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Jewelry box

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Project by oscorner posted 2746 days ago 1721 views 3 times favorited 8 comments Add to Favorites Watch

I made this jewelry box for my neice for a Christmas present a couple of years ago. It is made of white wood. The top tray was routed out and lined with felt. The original design did not have the top with ridges, instead this was a change caused by a tearout caused when using my hand plane to smooth the top. Afterwards I used my router to remove the tearout and continued with this to come up with the design. The most dificult part of this jewelry box was gluing the molding around the base of the box. I ended up using brads and glue to attach the molding as the clamps I had would not apply the equal pressure needed to hold the molding in place. A small chain was used to keep the top from opening up enough to sprang the hinges.

-- Jesus is Lord!





8 comments so far

View Don's profile

Don

2599 posts in 2778 days


#1 posted 2746 days ago

It’s been said before, the art of good woodworking is hiding, or disguising our mistakes. The box looks good.

-- CanuckDon "I just love small wooden boxes!" http://dpb-photography.me/

View MsDebbieP's profile

MsDebbieP

18615 posts in 2762 days


#2 posted 2746 days ago

what a beautiful gift!! (and a great backup plan)

-- ~ Debbie, Canada (https://www.facebook.com/DebbiePribeleENJOConsultant)

View frank's profile

frank

1492 posts in 2807 days


#3 posted 2746 days ago

Hi Mark;
—-what a cause for giving thanks!

Any great worker of wood knows how to turn what could have been a no-show into what is now a great-show of wood art!!!

Frank

-- --frank, NH, http://rusticwoodart.tumblr.com/

View Dick, & Barb Cain's profile

Dick, & Barb Cain

8693 posts in 2901 days


#4 posted 2746 days ago

Nice Box, sometimes a flaw in the wood tends to make the project more outstanding by adjusting it with a small change of plans.

-- -** You are never to old to set another goal or to dream a new dream ****************** Dick, & Barb Cain, Hibbing, MN. http://www.woodcarvingillustrated.com/gallery/member.php?uid=3627&protype=1

View oscorner's profile

oscorner

4564 posts in 2912 days


#5 posted 2745 days ago

Thanks for the wonderful comments,all. She was quite pleased with it.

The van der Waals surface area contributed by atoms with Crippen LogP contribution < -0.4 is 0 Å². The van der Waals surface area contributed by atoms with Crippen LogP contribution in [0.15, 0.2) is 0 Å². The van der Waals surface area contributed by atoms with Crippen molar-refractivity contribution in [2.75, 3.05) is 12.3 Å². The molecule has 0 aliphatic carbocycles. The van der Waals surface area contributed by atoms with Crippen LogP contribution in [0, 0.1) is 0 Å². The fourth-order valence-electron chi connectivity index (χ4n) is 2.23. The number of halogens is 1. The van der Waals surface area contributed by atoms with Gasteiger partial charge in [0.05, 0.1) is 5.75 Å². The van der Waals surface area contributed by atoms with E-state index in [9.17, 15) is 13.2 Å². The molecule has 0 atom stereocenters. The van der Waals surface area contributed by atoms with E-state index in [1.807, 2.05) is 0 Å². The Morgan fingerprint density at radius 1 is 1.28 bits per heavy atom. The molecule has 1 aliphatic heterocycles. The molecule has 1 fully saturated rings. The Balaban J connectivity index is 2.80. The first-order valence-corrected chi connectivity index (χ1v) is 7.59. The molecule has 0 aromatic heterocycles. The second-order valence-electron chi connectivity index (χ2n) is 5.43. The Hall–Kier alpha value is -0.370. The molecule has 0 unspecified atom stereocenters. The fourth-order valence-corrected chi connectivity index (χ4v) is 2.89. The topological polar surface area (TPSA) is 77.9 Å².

-- Jesus is Lord!

View Karson's profile

Karson

34858 posts in 3002 days


#6 posted 2745 days ago

The box is great.

I’ve found out a way to assist in the clamping process. Get some automotive Bondo which is used to repair car dents. mix it up, put some saran wrap on the molding to keep the Bondo from sticking and make it kind like a form that you can put the clamps on. It might be a cardboard dam which will give you a flat edge where the clamp need to go.

Once the bondo has hardened, it can be shaped to give you clearance on the box side and a flat side on the clamp side. Glue and clamp.

I’ve also used bondo to make curved sanding blocks that help sanding curved moulding. Use some self stick paper to stick to them and sand away.

-- I've been blessed with a father who liked to tinker in wood, and a wife who lets me tinker in wood. Southern Delaware karson_morrison@bigfoot.com †

View MsDebbieP's profile

MsDebbieP

18615 posts in 2762 days


#7 posted 2745 days ago

now isn’t that just the most cleverist solution, Karson. Thanks for sharing
(storing that away in the memory bank)

-- ~ Debbie, Canada (https://www.facebook.com/DebbiePribeleENJOConsultant)

View oscorner's profile

oscorner

4564 posts in 2912 days


#8 posted 2657 days ago

Thank you, Karson. I used Bondo in my younger days for car repairs, but I guess I’ll have to start thinking of using it in my woodworking, too.

-- Jesus is Lord!

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